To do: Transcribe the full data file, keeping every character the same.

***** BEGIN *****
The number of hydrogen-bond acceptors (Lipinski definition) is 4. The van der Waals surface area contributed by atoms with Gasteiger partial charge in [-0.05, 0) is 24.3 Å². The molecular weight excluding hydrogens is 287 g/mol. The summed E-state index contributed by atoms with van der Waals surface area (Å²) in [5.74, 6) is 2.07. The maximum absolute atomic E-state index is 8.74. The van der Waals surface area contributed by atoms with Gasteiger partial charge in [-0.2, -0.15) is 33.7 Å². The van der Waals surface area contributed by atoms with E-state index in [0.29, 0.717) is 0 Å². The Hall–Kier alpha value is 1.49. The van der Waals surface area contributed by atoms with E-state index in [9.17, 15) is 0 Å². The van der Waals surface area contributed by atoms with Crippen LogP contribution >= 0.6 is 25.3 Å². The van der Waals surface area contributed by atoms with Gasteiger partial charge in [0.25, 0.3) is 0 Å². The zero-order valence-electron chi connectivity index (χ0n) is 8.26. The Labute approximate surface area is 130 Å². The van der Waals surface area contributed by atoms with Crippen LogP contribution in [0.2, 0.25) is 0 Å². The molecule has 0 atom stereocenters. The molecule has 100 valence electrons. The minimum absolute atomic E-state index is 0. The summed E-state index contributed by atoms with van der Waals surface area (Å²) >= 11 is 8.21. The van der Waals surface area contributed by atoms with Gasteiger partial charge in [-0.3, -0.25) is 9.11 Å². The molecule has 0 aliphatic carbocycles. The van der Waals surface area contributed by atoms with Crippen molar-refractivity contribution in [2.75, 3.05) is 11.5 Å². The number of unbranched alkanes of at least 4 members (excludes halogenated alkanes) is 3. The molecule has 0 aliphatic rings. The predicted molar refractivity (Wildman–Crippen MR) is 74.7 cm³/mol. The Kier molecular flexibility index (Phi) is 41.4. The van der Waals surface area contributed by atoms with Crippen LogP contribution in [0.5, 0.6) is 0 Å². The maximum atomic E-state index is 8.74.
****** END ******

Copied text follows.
The number of hydrogen-bond acceptors (Lipinski definition) is 4. The van der Waals surface area contributed by atoms with Gasteiger partial charge in [-0.05, 0) is 24.3 Å². The molecular weight excluding hydrogens is 287 g/mol. The summed E-state index contributed by atoms with van der Waals surface area (Å²) in [5.74, 6) is 2.07. The maximum absolute atomic E-state index is 8.74. The van der Waals surface area contributed by atoms with Gasteiger partial charge in [-0.2, -0.15) is 33.7 Å². The van der Waals surface area contributed by atoms with E-state index in [0.29, 0.717) is 0 Å². The Hall–Kier alpha value is 1.49. The van der Waals surface area contributed by atoms with E-state index in [9.17, 15) is 0 Å². The van der Waals surface area contributed by atoms with Crippen LogP contribution >= 0.6 is 25.3 Å². The van der Waals surface area contributed by atoms with Gasteiger partial charge in [0.25, 0.3) is 0 Å². The zero-order valence-electron chi connectivity index (χ0n) is 8.26. The Labute approximate surface area is 130 Å². The van der Waals surface area contributed by atoms with Crippen LogP contribution in [0.2, 0.25) is 0 Å². The molecule has 0 atom stereocenters. The molecule has 100 valence electrons. The minimum absolute atomic E-state index is 0. The summed E-state index contributed by atoms with van der Waals surface area (Å²) >= 11 is 8.21. The van der Waals surface area contributed by atoms with Gasteiger partial charge in [-0.3, -0.25) is 9.11 Å². The molecule has 0 aliphatic carbocycles. The van der Waals surface area contributed by atoms with Crippen molar-refractivity contribution in [2.75, 3.05) is 11.5 Å². The number of unbranched alkanes of at least 4 members (excludes halogenated alkanes) is 3. The molecule has 0 aliphatic rings. The predicted molar refractivity (Wildman–Crippen MR) is 74.7 cm³/mol. The Kier molecular flexibility index (Phi) is 41.4. The van der Waals surface area contributed by atoms with Crippen LogP contribution in [0.5, 0.6) is 0 Å². The maximum atomic E-state index is 8.74.